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Archive for October, 2010

F. W. Beers’ map of 1875 Concord continued the erroneous placement of the Hawthorne Lane Bridge as shown on Gleason’s 1906, Walling’s 1854 and USGS’s  1894 maps.

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On August 11, 1852, Thoreau records in his Journal:

“Alcott says I should survey Concord and put down every house exactly as it stands with the name.”

In fact, Alcott kept talking about the proposed atlas and went so far as to suggest in his now famous Superintendent of Schools Report of 1860 and 1861, that Thoreau should make an illustrated Atlas for use in the community and the schools.

Unfortunately, Thoreau died before he could accomplish this, but his surveys and “Field Notes” book have been kept together in the Library and have often been used by people to identify ownership of Concord land.

Thoreau had various jobs as a surveyor such as the subdividing of woodlots and the  Ministerial lots for the sale of the wood and the privately owned lots into smaller ones for housing. Many times it was necessary for him to retrace boundaries as ancient as two hundred years old.

The earliest mention which we have of his woodlot surveying is a signed receipt from the Misses Hosmer for surveying of their woodlot and making a plan of the same dated Dec. 18, 1845. However, we do not have the survey itself. This plan was made before he started keeping his Field Notes in 1849 with the brief notes on the survey for Isaac Watt’s. They continue on up to December 1860. “

A CATALOG OF THOREAU’S SURVEYS IN THE Concord Free Public Library (CFPL) Edited by Marcia Moss

http://www.concordlibrary.org/scollect/Thoreau_surveys/Thoreau_surveys.htm

I have added each survey’s estimated geographic location which is  sketched and and labeled with it’s CFPL index # or Concord Museum map  # on Gleason’s 1906 Map of Concord.


http://www.concordlibrary.org/scollect/Gleason/Map.html

All errors are mine.

Please send suggested corrections to:

allanhschmidt@gmail.com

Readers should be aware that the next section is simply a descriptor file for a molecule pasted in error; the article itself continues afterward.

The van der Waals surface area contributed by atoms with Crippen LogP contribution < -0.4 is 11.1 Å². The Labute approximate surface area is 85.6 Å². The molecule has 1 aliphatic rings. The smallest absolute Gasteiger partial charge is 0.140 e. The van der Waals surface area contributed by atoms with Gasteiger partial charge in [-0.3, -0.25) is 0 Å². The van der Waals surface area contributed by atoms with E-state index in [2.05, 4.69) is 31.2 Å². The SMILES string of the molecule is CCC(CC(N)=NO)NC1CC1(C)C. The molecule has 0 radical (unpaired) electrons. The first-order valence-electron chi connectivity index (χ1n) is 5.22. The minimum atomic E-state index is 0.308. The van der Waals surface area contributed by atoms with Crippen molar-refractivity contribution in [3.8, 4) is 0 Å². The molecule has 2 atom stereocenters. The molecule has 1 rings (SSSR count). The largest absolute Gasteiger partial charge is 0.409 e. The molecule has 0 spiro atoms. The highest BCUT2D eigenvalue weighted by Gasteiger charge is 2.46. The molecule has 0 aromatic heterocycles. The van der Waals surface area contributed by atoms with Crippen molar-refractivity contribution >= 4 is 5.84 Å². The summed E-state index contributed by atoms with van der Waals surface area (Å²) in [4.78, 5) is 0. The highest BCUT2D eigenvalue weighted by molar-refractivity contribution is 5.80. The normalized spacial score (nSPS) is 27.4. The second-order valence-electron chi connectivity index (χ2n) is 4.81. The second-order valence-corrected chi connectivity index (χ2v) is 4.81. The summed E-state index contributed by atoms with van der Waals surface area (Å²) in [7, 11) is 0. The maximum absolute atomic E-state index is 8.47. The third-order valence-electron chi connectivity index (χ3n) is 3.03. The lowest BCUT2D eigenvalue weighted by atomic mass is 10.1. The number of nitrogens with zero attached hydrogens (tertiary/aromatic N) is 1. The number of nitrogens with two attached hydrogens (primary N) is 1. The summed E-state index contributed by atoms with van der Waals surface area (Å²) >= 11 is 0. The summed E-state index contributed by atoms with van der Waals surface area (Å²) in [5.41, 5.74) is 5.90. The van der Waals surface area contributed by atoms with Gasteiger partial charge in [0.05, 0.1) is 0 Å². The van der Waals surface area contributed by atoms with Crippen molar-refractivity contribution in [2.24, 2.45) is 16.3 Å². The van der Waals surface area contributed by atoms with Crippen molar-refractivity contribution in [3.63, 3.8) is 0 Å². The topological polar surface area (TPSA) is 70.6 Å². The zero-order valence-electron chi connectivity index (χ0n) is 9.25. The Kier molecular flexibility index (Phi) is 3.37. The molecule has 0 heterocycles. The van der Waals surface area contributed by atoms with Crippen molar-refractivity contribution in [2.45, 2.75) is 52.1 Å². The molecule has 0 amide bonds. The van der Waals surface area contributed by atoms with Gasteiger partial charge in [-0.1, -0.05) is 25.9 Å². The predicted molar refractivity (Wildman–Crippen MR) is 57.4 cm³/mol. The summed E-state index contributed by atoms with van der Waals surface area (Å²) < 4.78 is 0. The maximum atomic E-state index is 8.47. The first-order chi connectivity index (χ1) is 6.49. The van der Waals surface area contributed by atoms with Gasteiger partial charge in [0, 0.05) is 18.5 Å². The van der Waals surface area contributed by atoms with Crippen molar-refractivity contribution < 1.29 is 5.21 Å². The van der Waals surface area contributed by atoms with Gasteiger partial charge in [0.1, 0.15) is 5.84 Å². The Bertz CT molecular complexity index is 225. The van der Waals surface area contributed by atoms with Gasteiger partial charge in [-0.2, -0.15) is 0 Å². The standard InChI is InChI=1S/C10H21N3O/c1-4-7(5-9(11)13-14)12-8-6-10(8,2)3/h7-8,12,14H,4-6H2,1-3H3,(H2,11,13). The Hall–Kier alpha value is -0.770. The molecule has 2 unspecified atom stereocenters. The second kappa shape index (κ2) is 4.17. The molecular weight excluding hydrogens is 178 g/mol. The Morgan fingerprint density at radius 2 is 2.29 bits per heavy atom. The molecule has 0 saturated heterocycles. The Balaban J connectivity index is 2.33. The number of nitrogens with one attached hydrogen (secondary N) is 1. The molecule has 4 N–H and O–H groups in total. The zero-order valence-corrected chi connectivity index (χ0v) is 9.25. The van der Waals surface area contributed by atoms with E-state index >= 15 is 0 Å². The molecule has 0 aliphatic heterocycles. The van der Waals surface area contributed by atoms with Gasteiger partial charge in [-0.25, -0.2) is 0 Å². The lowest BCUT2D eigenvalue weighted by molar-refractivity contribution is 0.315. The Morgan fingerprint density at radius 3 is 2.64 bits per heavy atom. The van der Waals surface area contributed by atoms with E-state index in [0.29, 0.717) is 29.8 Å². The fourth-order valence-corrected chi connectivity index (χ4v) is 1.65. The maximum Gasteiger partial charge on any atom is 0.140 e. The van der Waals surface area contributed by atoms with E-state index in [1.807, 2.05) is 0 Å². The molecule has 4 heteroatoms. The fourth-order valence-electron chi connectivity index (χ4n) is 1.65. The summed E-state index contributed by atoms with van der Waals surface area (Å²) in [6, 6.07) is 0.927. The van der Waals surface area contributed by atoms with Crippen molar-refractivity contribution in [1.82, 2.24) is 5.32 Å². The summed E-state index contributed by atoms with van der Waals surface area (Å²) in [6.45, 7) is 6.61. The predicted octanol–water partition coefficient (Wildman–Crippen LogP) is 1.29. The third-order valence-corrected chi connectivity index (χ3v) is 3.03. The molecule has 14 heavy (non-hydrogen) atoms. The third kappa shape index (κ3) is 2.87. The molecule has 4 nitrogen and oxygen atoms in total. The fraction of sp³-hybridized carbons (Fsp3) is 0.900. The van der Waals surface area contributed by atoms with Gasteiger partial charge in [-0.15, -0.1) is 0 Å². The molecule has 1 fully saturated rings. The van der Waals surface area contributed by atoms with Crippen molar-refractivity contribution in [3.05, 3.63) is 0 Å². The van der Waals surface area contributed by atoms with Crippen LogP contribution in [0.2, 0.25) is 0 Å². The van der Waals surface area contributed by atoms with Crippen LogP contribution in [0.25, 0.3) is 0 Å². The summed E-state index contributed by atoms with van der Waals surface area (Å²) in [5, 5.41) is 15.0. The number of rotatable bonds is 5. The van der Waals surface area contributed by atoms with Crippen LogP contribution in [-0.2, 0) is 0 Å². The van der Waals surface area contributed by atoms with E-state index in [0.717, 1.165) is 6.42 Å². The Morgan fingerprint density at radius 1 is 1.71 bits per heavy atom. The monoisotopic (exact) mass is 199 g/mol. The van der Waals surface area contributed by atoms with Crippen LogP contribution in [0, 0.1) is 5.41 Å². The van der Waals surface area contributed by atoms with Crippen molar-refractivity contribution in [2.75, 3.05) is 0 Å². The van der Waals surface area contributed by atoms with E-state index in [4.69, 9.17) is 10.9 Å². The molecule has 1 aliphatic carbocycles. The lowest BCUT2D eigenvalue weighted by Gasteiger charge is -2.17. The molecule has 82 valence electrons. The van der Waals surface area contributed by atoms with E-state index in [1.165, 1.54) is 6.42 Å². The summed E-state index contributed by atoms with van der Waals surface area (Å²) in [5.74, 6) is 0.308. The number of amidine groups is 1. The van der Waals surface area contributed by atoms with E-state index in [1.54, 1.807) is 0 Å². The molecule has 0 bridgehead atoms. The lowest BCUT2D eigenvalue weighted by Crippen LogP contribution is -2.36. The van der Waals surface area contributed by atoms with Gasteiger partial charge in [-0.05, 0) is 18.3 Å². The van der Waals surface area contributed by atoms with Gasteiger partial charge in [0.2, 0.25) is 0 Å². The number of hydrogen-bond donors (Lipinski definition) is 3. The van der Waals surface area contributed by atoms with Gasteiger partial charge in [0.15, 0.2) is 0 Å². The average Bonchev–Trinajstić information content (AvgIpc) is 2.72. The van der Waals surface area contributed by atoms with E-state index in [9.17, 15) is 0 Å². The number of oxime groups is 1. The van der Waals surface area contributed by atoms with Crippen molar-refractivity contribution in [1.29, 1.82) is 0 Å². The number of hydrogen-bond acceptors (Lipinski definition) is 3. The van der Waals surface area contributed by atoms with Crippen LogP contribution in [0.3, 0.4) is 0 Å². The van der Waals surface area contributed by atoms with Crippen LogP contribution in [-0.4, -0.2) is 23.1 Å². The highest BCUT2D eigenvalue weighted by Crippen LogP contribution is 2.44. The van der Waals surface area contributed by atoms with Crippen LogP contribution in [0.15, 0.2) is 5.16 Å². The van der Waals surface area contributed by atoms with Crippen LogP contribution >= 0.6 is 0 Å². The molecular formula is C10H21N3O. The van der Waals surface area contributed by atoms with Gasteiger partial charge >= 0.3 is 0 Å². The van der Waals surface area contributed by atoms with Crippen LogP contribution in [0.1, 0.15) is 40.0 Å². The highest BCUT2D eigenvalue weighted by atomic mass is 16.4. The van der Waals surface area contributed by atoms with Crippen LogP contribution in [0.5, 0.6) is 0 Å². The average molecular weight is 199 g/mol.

The earliest map in the CFPL,  Concord Museum online collections or the American Antiquarian Society, Worcester, Mass is a Plan of the Town of Lincoln in the County of Middlesex from Survey Made in 1830 by John G. Hale Fayette Street Boston [copy; n.d.]

http://www.concordlibrary.org/scollect/Thoreau_surveys/47.htm


Next is A Plan of the Public Lands in the State of Maine Surveyed under Instructions from the Commissioners & Agents of the State of Massachusetts and Maine…, Boston, 1835 [one section (that including Mount Katahdin) of a multi-sectional map]

This map could have been used by Thoreau to plan his three trips to the backwoods of Maine in 1846, 1853 and 1857.

http://www.concordlibrary.org/scollect/Thoreau_surveys/165.htm

Thoreau’s surveys include farms with buildings, house lots, woodlots, roads, streams, ponds, machinery, etc.

The following maps illustrate the chronological order of creation and the estimated geographic location of many of Thoreau’s surveys from 1846 to 1860 available online in the Concord Free Public Library (CFPL), The Concord Museum,  the American Antiquarian Society, Worcester, MA.  or The  Pierpont Morgan Library & Museum  at the NYPL and used with their permission.

Thoreau mentions in his journal how in early 1846 while living at Walden Pond he surveyed the Pond through the ice to map its subsurface topography.

http://www.concordlibrary.org/scollect/Thoreau_surveys/133b.htm

http://www.concordlibrary.org/scollect/Thoreau_surveys/133a.htm

http://www.concordlibrary.org/scollect/Thoreau_surveys/133c.htmNote: North is down on Thoreau’s map sketch of Walden as it is on many of his surveys.

This survey can be seen as Thoreau’s view drawn from  his Hut in the cove looking toward Walden Pond.

From this point forward all maps are shown in the order they were created by Thoreau as listed in his “Field Notes of Surveys Recorded by Henry D. Thoreau (November 1849 – December 1860”

.A bold numeral preceding a comment indicates its source as a page number in Thoreau’s “Field Notes of Surveys”.

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